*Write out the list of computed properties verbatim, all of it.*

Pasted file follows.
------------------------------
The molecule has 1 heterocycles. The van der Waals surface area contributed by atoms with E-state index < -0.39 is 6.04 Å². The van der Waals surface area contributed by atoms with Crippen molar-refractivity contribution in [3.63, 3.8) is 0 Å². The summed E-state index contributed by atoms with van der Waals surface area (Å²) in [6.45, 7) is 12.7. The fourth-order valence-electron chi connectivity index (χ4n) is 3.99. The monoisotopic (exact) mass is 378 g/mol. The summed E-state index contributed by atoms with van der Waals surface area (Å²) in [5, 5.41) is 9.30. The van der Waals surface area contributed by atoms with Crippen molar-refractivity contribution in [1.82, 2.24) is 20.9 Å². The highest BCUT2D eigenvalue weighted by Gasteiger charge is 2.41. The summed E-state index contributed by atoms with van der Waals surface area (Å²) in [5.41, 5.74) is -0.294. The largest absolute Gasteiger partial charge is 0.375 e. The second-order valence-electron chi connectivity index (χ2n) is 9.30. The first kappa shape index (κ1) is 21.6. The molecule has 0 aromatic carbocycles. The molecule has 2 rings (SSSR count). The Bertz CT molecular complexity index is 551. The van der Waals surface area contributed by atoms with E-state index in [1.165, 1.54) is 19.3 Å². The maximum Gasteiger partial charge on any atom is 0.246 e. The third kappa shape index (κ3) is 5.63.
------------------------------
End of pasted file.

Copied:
The molecule has 1 heterocycles. The van der Waals surface area contributed by atoms with E-state index < -0.39 is 6.04 Å². The van der Waals surface area contributed by atoms with Crippen molar-refractivity contribution in [3.63, 3.8) is 0 Å². The summed E-state index contributed by atoms with van der Waals surface area (Å²) in [6.45, 7) is 12.7. The fourth-order valence-electron chi connectivity index (χ4n) is 3.99. The monoisotopic (exact) mass is 378 g/mol. The summed E-state index contributed by atoms with van der Waals surface area (Å²) in [5, 5.41) is 9.30. The van der Waals surface area contributed by atoms with Crippen molar-refractivity contribution in [1.82, 2.24) is 20.9 Å². The highest BCUT2D eigenvalue weighted by Gasteiger charge is 2.41. The summed E-state index contributed by atoms with van der Waals surface area (Å²) in [5.41, 5.74) is -0.294. The largest absolute Gasteiger partial charge is 0.375 e. The second-order valence-electron chi connectivity index (χ2n) is 9.30. The first kappa shape index (κ1) is 21.6. The molecule has 0 aromatic carbocycles. The molecule has 2 rings (SSSR count). The Bertz CT molecular complexity index is 551. The van der Waals surface area contributed by atoms with E-state index in [1.165, 1.54) is 19.3 Å². The maximum Gasteiger partial charge on any atom is 0.246 e. The third kappa shape index (κ3) is 5.63.